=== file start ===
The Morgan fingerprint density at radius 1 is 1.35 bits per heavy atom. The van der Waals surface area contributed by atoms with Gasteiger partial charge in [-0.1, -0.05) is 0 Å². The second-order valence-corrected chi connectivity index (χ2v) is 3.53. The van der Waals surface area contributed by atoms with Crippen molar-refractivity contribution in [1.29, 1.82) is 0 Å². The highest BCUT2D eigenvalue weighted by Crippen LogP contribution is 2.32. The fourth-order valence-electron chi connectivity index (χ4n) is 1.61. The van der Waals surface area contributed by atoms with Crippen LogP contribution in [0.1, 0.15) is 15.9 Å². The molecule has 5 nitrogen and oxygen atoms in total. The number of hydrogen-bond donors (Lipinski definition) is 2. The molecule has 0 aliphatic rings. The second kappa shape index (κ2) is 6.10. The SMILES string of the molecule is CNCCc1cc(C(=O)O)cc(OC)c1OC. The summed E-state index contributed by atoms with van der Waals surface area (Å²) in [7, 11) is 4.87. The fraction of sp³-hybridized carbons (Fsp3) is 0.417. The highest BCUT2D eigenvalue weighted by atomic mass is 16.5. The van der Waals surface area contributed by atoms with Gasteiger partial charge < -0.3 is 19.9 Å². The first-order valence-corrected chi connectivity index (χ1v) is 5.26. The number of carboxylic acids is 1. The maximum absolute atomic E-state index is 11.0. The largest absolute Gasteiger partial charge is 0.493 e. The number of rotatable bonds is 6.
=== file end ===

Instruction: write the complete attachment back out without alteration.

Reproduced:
The Morgan fingerprint density at radius 1 is 1.35 bits per heavy atom. The van der Waals surface area contributed by atoms with Gasteiger partial charge in [-0.1, -0.05) is 0 Å². The second-order valence-corrected chi connectivity index (χ2v) is 3.53. The van der Waals surface area contributed by atoms with Crippen molar-refractivity contribution in [1.29, 1.82) is 0 Å². The highest BCUT2D eigenvalue weighted by Crippen LogP contribution is 2.32. The fourth-order valence-electron chi connectivity index (χ4n) is 1.61. The van der Waals surface area contributed by atoms with Crippen LogP contribution in [0.1, 0.15) is 15.9 Å². The molecule has 5 nitrogen and oxygen atoms in total. The number of hydrogen-bond donors (Lipinski definition) is 2. The molecule has 0 aliphatic rings. The second kappa shape index (κ2) is 6.10. The SMILES string of the molecule is CNCCc1cc(C(=O)O)cc(OC)c1OC. The summed E-state index contributed by atoms with van der Waals surface area (Å²) in [7, 11) is 4.87. The fraction of sp³-hybridized carbons (Fsp3) is 0.417. The highest BCUT2D eigenvalue weighted by atomic mass is 16.5. The van der Waals surface area contributed by atoms with Gasteiger partial charge < -0.3 is 19.9 Å². The first-order valence-corrected chi connectivity index (χ1v) is 5.26. The number of carboxylic acids is 1. The maximum absolute atomic E-state index is 11.0. The largest absolute Gasteiger partial charge is 0.493 e. The number of rotatable bonds is 6.